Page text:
Man suspected of involvement in terrorism to be deported

Algerian claimed he would be at risk if deported but had been back home for a month

The man admitted in an interview with gardaí he spent all of the Islamic holy month of Ramadan in 2016 in Algeria. He travelled there via Barcelona before returning to Ireland through Paris.

The man admitted in an interview with gardaí he spent all of the Islamic holy month of Ramadan in 2016 in Algeria. He travelled there via Barcelona before returning to Ireland through Paris.

 

An Algerian man recently arrested by gardaí on suspicion of being involved in terrorism is to be deported on Tuesday morning.

In a ruling on Monday evening, a High Court judge dismissed proceedings aimed at preventing his removal from the State.

The man, who has been living here since 2012, cannot be named for legal reasons and denies any involvement in terrorism, had brought legal challenges over a deportation order issued by the Minister for Justice in April.

He claimed he would be tortured and subjected to inhuman and degrading treatment if returned to Algeria due to his “imputed political opinion”.

At the High Court on Monday, Ms Justice Miriam O’Regan dismissed his claims, clearing the way for his deportation on a 7am flight on Tuesday.

The man had sought permission to challenge the Minister for Justice’s refusal to allow him remain in Ireland until his application to re-enter the asylum process had been determined and also sought an injunction preventing his removal pending such determination.

In her ruling, the judge said she was satisfied to dismiss the action after hearing evidence from a detective garda with the Garda Bureau of National Immigration the man has travelled over and back to Algeria since arriving in Ireland.

Garda David Kennedy said the man admitted in an interview with gardaí he spent all of the Islamic holy month of Ramadan in 2016 in Algeria. He travelled there via Barcelona before returning to Ireland through Paris.

The judge described the man’s application as “entirely abusive” and said she was satisfied he had “no fear whatsoever” of being returned to Algeria. His application was not just an abuse of the system, but also damaging and unfair to “genuine asylum seekers”, she said.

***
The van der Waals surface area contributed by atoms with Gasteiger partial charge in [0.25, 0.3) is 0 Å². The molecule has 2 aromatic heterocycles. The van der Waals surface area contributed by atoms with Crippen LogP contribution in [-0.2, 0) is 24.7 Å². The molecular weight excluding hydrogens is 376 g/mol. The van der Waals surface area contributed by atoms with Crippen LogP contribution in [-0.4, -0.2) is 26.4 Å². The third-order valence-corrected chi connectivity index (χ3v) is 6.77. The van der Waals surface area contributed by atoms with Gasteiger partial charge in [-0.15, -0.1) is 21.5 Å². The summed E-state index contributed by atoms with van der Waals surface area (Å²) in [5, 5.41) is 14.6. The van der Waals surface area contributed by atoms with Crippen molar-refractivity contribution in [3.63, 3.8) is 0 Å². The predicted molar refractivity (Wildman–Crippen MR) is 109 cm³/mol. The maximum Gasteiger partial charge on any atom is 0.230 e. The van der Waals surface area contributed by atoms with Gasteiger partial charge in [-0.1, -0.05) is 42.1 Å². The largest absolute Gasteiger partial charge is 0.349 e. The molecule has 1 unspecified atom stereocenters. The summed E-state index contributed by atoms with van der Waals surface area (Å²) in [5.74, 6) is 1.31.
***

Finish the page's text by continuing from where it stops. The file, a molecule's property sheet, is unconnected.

New proceedings

In separate proceedings some two weeks ago, the High Court refused to grant the man permission to challenge the Minister’s refusal to revoke the deportation order. He secured a temporary injunction preventing his deportation until the matter came before the Court of Appeal but did not progress his appeal and opted instead to bring new proceedings aimed at preventing his deportation.

The State argued that action before Ms Justice O’Regan amounted to an abuse of process that should be dismissed.

The High Court previously heard the man, who was tried and acquitted of a terrorist offence in Algeria in 2009, was arrested and detained by gardaí in Dublin some weeks ago before being released. The man denies having any “connection or interest in terrorist activities” and says he is a “peace-loving person”.

In a sworn statement, he said the fact he was tried for terrorism offences in Algeria and was arrested in Ireland would draw the Algerian authorities’ attention to him and he would be “in grave danger” if returned to Algeria. He would most likely “be taken into custody and mistreated” in one of “the notorious places of detention”, he said

He applied for asylum shortly after his arrival in Ireland based on his claim he had worked for an Algerian charity, whose head supported al-Qaeda in Algeria. Arising out of his former boss’ activities, he was arrested, detained and tortured by the Algerian authorities, he claimed.

After being refused asylum in 2013, he sought subsidiary protection but that application was deemed withdrawn after he failed to attend an interview with the authorities. The man was married to an EU citizen, but, after that was found to be a sham, the State revoked residency rights acquired by him as a result of the marriage.